In the first few years after the Cuban revolution in 1959, the government wanted to wipe out homosexuality. The Cuban state targeted homosexuals and defined them as dangerous, antisocial counterrevolutionaries.
In summer 2011 reporter Von Diaz traveled to Cuba to do an oral history project with lesbians who lived through the early years of the Revolution. She found that lesbians who remained in Cuba were thrust into the shadows, but they found ways to maintain their identity, even as they risked being jailed or socially marginalized.
Listen to the story reporter Von Diaz produced about Cuban lesbians for our radio partner Latino USA:[audio: vondiaz_lesbiancubans.mp3]
(Skip to 11:30 to hear Von’s story directly)
Von Diaz’s Reporter’s Notebook:
Reporting in Cuba is extremely difficult. Foreign journalists are required to have specific visas, which are expensive and hard to get. Most independent reporters work undercover, few daring to interview people openly on the streets.
My interview subjects were initially suspicious of me, and I often had to meet with women several times before they would grant me an interview. But the experience I ultimately had with these women was transformative, particularly the women who had lived most of their lives in the closet. Being forced to hide your sexual identity is not unique to Cuba, but Cuba is among those countries where being openly gay can land you in prison.
In reviewing the diary I kept while in Cuba, I found this excerpt from the day I met Rosa, one of my interview subjects.
“She started out by telling me that her partner wants to become a jinetera (or prostitute) because their economic situation is so desperate. She “no esta de acuerdo,” (doesn’t agree) and so they’ll likely break up.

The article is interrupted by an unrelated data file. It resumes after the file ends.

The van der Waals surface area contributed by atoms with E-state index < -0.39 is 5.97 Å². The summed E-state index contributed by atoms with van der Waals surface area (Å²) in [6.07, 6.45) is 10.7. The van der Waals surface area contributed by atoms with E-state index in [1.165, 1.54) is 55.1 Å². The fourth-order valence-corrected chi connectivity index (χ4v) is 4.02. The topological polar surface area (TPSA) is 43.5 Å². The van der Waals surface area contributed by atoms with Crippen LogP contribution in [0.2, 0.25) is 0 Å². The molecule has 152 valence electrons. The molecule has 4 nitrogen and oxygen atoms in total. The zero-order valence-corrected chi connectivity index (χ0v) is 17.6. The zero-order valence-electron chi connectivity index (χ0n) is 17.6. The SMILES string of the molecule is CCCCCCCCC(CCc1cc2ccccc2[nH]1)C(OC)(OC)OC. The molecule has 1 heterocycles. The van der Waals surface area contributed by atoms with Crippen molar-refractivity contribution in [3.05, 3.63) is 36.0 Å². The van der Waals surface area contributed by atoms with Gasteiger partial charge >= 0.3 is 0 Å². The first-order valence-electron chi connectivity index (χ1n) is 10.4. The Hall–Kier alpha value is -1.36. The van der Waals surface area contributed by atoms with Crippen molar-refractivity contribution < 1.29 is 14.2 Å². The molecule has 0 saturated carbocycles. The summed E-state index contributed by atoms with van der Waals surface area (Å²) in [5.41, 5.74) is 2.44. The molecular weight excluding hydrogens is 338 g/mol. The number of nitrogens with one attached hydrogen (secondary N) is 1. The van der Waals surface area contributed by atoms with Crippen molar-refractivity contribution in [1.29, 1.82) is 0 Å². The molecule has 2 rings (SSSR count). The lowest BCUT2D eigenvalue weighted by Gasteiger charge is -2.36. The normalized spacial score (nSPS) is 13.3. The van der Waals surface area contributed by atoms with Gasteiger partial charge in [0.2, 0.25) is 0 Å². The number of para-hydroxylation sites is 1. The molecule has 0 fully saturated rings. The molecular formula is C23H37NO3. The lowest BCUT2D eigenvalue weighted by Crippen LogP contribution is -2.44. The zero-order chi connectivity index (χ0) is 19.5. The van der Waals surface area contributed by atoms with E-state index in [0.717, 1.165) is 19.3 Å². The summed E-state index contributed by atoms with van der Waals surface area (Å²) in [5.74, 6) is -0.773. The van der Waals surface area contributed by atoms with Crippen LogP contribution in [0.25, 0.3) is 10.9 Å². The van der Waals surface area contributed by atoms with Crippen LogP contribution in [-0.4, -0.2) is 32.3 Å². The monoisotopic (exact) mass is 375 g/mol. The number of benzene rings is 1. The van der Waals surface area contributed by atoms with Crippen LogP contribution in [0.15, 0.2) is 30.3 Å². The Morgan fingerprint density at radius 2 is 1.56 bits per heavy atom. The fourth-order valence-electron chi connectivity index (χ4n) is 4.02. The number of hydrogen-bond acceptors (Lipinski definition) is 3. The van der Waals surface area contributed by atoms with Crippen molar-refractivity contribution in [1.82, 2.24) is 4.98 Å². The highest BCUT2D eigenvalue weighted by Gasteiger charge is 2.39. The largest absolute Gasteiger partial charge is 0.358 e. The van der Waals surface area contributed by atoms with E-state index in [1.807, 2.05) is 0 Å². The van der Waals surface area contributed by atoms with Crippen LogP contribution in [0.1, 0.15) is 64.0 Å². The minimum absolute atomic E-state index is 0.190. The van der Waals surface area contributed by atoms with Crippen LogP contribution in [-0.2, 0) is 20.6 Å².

After our interview, I invited her to eat something. It was interesting to walk down the street with her. Everyone looked at her, people make comments. Security guards in particular looked at her intensely, people sitting at the restaurant gave her terrible looks, and the server did not treat us very well.”
Despite recent changes in Cuba, homophobia continues. Several films, including Fresa y Chocolate and Julian Schnabel’s film Before Night Falls about the late writer Reinaldo Arenas, address the experiences of gay men in Cuba, but there is no such equivalent for Cuban lesbians.
I am still in touch with the two women I interviewed for this piece. Internet access is very limited in Cuba, and Rosa doesn’t own a phone, so it’s difficult to get in touch. But at least once a month I receive an email from them, checking in to see how I am, and giving me an update on their lives.
My radio piece is not intended as a critique of the Cuban Communist government, but rather to be a snapshot of a community that often goes overlooked. I hope to connect the experiences of these Cuban lesbians with those who are persecuted in other parts of the world.